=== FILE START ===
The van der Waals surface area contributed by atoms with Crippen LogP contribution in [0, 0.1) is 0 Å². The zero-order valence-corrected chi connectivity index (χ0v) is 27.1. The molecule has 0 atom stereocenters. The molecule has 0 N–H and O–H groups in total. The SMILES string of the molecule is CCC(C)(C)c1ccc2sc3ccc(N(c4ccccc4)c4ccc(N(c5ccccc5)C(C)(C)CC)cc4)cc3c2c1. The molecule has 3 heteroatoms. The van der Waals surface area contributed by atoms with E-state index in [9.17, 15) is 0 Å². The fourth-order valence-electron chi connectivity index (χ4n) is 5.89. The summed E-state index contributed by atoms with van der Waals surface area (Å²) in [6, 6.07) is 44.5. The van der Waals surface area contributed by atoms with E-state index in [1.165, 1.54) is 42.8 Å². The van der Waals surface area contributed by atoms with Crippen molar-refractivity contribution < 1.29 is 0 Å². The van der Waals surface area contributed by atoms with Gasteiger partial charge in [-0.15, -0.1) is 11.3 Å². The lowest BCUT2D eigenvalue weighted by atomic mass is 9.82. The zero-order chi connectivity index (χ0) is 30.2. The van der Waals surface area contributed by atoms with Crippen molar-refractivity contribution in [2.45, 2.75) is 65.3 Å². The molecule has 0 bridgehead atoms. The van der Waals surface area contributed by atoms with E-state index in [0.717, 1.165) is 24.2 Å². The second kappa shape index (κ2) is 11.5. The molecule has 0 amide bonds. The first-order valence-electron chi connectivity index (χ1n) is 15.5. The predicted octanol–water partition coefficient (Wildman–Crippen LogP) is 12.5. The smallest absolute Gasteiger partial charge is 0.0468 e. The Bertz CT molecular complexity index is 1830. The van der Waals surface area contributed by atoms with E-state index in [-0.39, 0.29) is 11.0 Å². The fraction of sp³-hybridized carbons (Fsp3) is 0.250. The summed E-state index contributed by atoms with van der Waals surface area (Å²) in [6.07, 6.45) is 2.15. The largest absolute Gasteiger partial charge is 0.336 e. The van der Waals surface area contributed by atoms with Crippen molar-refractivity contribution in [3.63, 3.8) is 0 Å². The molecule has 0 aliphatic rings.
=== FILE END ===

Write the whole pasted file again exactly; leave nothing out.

The van der Waals surface area contributed by atoms with Crippen LogP contribution in [0, 0.1) is 0 Å². The zero-order valence-corrected chi connectivity index (χ0v) is 27.1. The molecule has 0 atom stereocenters. The molecule has 0 N–H and O–H groups in total. The SMILES string of the molecule is CCC(C)(C)c1ccc2sc3ccc(N(c4ccccc4)c4ccc(N(c5ccccc5)C(C)(C)CC)cc4)cc3c2c1. The molecule has 3 heteroatoms. The van der Waals surface area contributed by atoms with E-state index in [9.17, 15) is 0 Å². The fourth-order valence-electron chi connectivity index (χ4n) is 5.89. The summed E-state index contributed by atoms with van der Waals surface area (Å²) in [6, 6.07) is 44.5. The van der Waals surface area contributed by atoms with E-state index in [1.165, 1.54) is 42.8 Å². The van der Waals surface area contributed by atoms with Crippen molar-refractivity contribution < 1.29 is 0 Å². The van der Waals surface area contributed by atoms with Gasteiger partial charge in [-0.15, -0.1) is 11.3 Å². The lowest BCUT2D eigenvalue weighted by atomic mass is 9.82. The zero-order chi connectivity index (χ0) is 30.2. The van der Waals surface area contributed by atoms with Crippen molar-refractivity contribution in [2.45, 2.75) is 65.3 Å². The molecule has 0 bridgehead atoms. The van der Waals surface area contributed by atoms with E-state index in [0.717, 1.165) is 24.2 Å². The second kappa shape index (κ2) is 11.5. The molecule has 0 amide bonds. The first-order valence-electron chi connectivity index (χ1n) is 15.5. The predicted octanol–water partition coefficient (Wildman–Crippen LogP) is 12.5. The smallest absolute Gasteiger partial charge is 0.0468 e. The Bertz CT molecular complexity index is 1830. The van der Waals surface area contributed by atoms with E-state index in [-0.39, 0.29) is 11.0 Å². The fraction of sp³-hybridized carbons (Fsp3) is 0.250. The summed E-state index contributed by atoms with van der Waals surface area (Å²) in [6.07, 6.45) is 2.15. The largest absolute Gasteiger partial charge is 0.336 e. The van der Waals surface area contributed by atoms with Crippen molar-refractivity contribution in [3.63, 3.8) is 0 Å². The molecule has 0 aliphatic rings.